The Finance Ministry’s budget division issued its projections for the years 2019 and 2020 on Tuesday, forecasting that meeting spending and deficit projections will require adjustments amounting to 20.6 billion shekels ($5.4 billion) in 2019 and 19 billion shekels in 2020.
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In an effort not to allow spending to get out of control, the budget division will be carrying out emergency spending cuts totaling 2 billion shekels this year, which will affect all government ministries to some extent. (For separate story on educational spending cuts, see page 1.) And for the first time ever, the budget division is announcing planned cuts for the next three years, also involving 2-billion-shekel cuts for each year until 2019.
The adjustments will mean government spending cuts or increased taxes, or a combination of the two.
The deficit ceiling for 2019 is 2% of Israel’s gross domestic product, while for 2020 it’s 1.75%.
The problem the budget division anticipates relates to the prospect that tax revenues will fall short in 2019, due to tax cuts. Tax revenues are currently running ahead of projections (see separate story below). But the forecast is that in 2019, tax revenues will fall short 12.5 billion shekels to meet budget deficit targets. The shortfall for 2020 is projected at 14.5 billion shekels.
Because many of the state’s spending commitments extend over a number of years, the government is required to look ahead and assess the situation now so that future spending will not spiral. The situation doesn’t require a full cut of the amount of the projected overspend, but it still requires a 6-billion-shekel cut in 2019 and a 4.4-billion-shekel cut in 2020. The rule only relates to spending and leaves the decision regarding future tax increases to the relevant spending year.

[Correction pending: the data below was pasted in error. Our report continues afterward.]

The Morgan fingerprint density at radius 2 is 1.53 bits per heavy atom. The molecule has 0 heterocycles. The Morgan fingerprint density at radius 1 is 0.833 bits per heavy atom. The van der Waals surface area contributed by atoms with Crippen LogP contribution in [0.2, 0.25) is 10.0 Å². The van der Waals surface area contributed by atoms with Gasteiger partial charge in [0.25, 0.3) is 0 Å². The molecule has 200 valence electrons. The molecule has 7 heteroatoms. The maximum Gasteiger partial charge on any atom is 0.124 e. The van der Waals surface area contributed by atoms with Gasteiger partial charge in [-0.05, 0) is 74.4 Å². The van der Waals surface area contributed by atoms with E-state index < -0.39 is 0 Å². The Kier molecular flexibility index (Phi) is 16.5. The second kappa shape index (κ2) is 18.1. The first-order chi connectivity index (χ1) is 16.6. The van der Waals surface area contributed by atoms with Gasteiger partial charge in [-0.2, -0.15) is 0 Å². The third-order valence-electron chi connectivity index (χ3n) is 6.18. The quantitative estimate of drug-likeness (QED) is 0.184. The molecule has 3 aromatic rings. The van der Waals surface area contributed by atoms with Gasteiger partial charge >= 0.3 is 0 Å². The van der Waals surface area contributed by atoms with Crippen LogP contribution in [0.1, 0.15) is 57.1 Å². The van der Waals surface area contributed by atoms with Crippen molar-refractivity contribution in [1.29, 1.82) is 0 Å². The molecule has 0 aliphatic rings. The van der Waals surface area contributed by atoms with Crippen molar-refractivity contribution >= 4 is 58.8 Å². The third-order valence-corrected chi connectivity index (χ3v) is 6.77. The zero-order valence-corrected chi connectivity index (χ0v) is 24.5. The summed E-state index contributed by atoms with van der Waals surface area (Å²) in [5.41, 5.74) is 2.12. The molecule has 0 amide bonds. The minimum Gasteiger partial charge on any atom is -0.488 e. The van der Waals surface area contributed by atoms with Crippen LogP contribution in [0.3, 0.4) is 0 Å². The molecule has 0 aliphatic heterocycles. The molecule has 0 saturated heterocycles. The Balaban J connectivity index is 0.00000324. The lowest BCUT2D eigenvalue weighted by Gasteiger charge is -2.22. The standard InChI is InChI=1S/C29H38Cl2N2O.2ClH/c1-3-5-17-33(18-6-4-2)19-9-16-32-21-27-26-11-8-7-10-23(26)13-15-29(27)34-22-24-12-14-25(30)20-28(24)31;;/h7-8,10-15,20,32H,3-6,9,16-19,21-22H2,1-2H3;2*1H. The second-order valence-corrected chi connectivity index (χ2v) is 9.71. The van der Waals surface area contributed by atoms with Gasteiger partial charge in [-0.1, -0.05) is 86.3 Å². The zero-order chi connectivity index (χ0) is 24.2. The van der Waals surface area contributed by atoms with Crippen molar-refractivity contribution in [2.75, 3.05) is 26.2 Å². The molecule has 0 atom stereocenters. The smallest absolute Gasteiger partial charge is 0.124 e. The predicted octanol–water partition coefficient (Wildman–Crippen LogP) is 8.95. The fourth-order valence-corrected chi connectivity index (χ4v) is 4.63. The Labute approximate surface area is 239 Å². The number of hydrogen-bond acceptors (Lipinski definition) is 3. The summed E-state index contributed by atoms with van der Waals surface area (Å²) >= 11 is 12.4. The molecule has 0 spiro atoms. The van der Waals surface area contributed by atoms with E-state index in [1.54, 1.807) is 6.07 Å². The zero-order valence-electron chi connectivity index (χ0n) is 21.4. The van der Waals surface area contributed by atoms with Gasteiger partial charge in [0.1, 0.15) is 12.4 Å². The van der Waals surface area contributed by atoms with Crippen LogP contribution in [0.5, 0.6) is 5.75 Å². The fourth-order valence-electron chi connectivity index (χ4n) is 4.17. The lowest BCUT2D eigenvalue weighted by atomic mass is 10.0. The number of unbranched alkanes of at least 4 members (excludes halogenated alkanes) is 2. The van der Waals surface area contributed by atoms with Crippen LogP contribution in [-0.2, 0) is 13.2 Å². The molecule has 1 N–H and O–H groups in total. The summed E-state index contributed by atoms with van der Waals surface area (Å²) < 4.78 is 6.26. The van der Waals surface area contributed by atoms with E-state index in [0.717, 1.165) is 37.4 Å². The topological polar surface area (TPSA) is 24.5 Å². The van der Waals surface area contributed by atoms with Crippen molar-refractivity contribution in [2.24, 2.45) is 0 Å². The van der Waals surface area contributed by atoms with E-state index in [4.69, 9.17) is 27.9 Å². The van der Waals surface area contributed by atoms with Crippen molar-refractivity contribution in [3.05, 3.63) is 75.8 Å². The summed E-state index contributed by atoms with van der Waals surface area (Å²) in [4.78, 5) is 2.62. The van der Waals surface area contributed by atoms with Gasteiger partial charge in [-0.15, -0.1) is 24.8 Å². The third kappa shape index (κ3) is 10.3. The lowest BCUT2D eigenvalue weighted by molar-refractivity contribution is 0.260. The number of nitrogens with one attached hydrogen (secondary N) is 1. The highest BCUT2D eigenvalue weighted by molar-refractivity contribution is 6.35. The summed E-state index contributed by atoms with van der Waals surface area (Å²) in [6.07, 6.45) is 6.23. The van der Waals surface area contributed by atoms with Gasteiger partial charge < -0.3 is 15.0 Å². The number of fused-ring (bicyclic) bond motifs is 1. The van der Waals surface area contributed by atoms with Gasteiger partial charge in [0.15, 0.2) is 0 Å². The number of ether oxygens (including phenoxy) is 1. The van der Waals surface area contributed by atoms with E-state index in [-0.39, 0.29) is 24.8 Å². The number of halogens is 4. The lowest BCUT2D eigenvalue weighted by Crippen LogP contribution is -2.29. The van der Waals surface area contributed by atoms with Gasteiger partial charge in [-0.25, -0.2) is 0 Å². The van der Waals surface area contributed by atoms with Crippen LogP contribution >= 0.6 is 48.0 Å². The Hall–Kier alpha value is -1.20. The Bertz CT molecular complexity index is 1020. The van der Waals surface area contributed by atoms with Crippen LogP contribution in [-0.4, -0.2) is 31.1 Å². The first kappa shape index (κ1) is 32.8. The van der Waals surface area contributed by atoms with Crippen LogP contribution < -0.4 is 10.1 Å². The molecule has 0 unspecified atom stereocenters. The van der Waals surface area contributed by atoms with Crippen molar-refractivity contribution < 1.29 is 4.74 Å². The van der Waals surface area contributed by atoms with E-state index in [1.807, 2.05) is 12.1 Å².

It is because the Finance Ministry has failed to rein in future spending that it is apparently carrying out cuts to spending this year, even though the actual budget deficit this year is expected to be relatively low (see separate story below). By lowering spending this year, the treasury also set a lower basis for spending increases in subsequent years, because the increases in the coming years are based on this year’s spending.
In announcing the spending cuts that will come into effect in another two and a half years, in 2019, the budget division is giving the ministries time to prepare. Those cuts, of 2% per ministry, represent about 2 billion shekels in current monetary terms.
Another possible step the Finance Ministry is suggesting in order to cut spending is to reduce the number of government ministries or, alternatively, instituting uniform cuts of 400 million shekels in the budgets of the ministries.
As a first step, the Finance Ministry is proposing setting up an interministerial task force that will consider cutting back on the number of ministries in 2019 – a year that is expected to be a Knesset election year, unless the election is moved forward.
A team that has examined the ministries that comprise the Israeli government found that Israel has a larger number of ministries than is usual in the developed world. The team looked at the member countries of the Organisation for Economic Co-operation and Development (OECD), of which Israel is a member, for comparison purposes.
Treasury sources say head office overheads at the various ministries represents between 35% and 45% of ministry spending. A cut in the number of ministries is, therefore, expected to result in a sizable saving that could be used to help address the spiraling deficits the Finance Ministry is seeking to head off in future years.